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Sustainability 2018, 10(2), 569; doi:10.3390/su10020569

The Difficulty of Climate Change Adaptation in Manufacturing Firms: Developing an Action-Theoretical Perspective on the Causality of Adaptive Inaction

alpS—Center for Climate Change Adaptation, Grabenweg 68, 6020 Innsbruck, Austria
Institute of Geography, University of Innsbruck, Innrain 52f, 6020 Innsbruck, Austria
Wuppertal Institute for Climate, Environment and Energy, Döppersberg 19, 42103 Wuppertal, Germany
Author to whom correspondence should be addressed.
Received: 5 January 2018 / Revised: 13 February 2018 / Accepted: 22 February 2018 / Published: 24 February 2018
(This article belongs to the Special Issue Circular Economy, Ethical Funds, and Engineering Projects)
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Climate change induces various risks for supply chains of manufacturing firms. However, surveys have suggested that only a minority of firms conducts strategic adaptations, which we define as anticipatory and target-oriented action with the purpose of increasing resilience to climate change. While several barrier-centered studies have investigated the causality of non-adaptation in industry, the examined barriers are often not problem-specific. Furthermore, it has been shown that even in cases when managers perceive no barriers to adaptation at all, strategic adaptations may still not be conducted. On this background, the present analysis focuses on the logic of adaptive inaction, which we conceive, in particular, as inaction with regard to strategic adaptations. Adopting an action-theoretical perspective, the study examines (a) which aspects may shape the rationality of adaptive inaction among managers, (b) which more condensed challenges of conducting strategic adaptations emerge for managers, and (c) how the theoretical propositions can be tested. For this purpose, the study employs an exploratory approach. Thus, hypotheses on such aspects are explored, which may shape the rationality of adaptive inaction among managers. Subsequently, predictions are inferred from the theoretical propositions, which allow testing their empirical relevance. Methodologically, the hypotheses are explored by reexamining existing explanatory approaches from literature based on a set of pretheoretical assumptions, which include notions of bounded rationality. As a result, the study proposes 13 aspects which may constrain managers in conducting adaptations in such a way, which serves the economic utility of the firm. By condensing these aspects, 4 major challenges for managers are suggested: the challenges of (a) conducting long-term adaptations, of (b) conducting adaptations at an early point in time, of (c) conducting adaptations despite uncertain effects of the measures, and of (d) conducting adaptations despite cross-tier dependencies in supply chains. Finally, the study shows how the propositions can be tested and outlines a research agenda based on the developed theoretical suggestions. View Full-Text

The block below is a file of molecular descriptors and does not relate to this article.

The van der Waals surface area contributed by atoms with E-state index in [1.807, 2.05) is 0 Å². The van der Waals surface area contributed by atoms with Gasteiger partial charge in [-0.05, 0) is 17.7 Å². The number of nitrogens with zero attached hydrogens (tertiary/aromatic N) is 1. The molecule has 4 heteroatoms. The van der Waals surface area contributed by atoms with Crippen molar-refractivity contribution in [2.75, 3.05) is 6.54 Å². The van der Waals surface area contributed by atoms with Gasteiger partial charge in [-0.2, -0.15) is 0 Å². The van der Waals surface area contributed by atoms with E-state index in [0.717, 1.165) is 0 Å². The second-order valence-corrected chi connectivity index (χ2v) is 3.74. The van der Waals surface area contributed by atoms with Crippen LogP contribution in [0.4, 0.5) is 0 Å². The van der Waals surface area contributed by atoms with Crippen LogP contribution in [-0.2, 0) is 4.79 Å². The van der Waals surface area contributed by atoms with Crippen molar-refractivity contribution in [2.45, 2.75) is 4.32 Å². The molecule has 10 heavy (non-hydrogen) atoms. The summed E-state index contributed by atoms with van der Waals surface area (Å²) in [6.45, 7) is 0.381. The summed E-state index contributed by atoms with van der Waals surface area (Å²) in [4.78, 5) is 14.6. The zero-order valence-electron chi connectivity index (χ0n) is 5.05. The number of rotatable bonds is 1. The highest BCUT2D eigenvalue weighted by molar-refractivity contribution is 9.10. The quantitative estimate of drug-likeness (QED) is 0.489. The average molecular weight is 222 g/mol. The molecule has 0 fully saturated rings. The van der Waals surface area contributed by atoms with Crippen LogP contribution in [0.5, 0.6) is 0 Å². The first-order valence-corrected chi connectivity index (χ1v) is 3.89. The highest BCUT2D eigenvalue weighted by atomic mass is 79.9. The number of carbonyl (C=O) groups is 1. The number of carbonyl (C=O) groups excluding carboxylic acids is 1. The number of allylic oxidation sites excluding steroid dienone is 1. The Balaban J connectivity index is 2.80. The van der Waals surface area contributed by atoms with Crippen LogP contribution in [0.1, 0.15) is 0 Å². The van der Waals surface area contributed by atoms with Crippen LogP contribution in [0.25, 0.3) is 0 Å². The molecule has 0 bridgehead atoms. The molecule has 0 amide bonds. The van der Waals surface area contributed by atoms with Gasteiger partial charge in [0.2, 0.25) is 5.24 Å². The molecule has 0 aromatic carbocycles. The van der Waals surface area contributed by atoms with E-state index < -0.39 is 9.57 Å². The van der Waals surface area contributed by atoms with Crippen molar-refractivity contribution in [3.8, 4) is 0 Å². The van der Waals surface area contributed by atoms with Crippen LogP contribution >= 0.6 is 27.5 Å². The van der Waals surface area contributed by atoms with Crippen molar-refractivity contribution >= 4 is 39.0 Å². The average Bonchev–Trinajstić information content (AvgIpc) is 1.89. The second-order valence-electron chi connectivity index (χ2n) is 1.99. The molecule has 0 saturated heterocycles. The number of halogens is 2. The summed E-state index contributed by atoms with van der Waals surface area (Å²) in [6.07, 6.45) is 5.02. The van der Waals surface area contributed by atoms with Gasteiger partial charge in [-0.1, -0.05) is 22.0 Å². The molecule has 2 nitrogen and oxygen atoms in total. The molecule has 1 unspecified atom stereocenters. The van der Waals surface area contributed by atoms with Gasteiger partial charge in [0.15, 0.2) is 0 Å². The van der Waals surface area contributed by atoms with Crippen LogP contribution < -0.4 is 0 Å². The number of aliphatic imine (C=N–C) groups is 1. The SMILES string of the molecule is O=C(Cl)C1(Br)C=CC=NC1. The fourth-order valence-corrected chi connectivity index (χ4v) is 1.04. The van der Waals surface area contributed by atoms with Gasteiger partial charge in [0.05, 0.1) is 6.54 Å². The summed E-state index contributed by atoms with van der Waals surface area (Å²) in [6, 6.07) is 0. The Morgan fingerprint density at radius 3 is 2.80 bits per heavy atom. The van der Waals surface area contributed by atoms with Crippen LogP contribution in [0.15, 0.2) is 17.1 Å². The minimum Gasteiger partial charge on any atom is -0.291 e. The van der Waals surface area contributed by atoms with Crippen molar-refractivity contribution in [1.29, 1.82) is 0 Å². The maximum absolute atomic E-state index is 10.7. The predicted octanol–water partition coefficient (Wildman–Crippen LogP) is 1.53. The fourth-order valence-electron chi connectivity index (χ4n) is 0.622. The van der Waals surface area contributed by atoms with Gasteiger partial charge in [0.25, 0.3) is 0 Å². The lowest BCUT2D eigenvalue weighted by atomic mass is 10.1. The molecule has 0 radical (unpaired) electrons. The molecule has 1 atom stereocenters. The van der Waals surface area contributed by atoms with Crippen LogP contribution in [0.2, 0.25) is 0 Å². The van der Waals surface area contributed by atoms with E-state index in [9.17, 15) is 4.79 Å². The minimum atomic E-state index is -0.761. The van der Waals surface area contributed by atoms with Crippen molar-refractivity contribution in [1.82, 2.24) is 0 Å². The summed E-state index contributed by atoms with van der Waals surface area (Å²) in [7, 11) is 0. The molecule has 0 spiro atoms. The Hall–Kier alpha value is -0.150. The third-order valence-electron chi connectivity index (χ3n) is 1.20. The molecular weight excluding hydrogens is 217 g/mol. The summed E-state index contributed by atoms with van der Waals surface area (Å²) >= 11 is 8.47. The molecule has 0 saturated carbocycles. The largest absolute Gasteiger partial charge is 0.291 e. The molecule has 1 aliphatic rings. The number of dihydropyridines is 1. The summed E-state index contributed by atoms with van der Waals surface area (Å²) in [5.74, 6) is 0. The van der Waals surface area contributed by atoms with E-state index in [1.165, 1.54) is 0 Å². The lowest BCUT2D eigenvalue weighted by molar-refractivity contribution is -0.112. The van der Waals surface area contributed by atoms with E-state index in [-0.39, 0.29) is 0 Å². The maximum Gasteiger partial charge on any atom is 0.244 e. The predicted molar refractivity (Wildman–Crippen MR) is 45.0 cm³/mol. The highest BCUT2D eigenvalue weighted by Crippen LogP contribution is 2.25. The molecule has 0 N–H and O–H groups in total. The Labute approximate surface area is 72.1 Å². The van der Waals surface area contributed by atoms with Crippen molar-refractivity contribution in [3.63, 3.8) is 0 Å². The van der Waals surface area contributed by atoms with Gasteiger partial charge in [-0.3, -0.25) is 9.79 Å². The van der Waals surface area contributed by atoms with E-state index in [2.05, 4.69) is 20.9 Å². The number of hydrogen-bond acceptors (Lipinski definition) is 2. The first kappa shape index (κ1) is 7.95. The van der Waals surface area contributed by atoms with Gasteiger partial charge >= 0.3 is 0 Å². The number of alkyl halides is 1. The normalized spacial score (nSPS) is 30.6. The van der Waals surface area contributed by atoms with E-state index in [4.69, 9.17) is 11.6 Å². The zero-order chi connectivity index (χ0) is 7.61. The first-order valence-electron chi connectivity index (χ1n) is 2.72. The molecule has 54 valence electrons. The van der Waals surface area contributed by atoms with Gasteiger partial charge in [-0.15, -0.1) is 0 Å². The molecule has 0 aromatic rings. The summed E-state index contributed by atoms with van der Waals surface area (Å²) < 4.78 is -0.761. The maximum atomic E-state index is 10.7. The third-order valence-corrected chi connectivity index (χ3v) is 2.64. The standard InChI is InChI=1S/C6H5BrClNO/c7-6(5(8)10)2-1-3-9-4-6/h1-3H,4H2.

Keywords: climate change; adaptation; manufacturing firms; strategic management; action theory climate change; adaptation; manufacturing firms; strategic management; action theory
This is an open access article distributed under the Creative Commons Attribution License which permits unrestricted use, distribution, and reproduction in any medium, provided the original work is properly cited. (CC BY 4.0).

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Meinel, U.; Schüle, R. The Difficulty of Climate Change Adaptation in Manufacturing Firms: Developing an Action-Theoretical Perspective on the Causality of Adaptive Inaction. Sustainability 2018, 10, 569.

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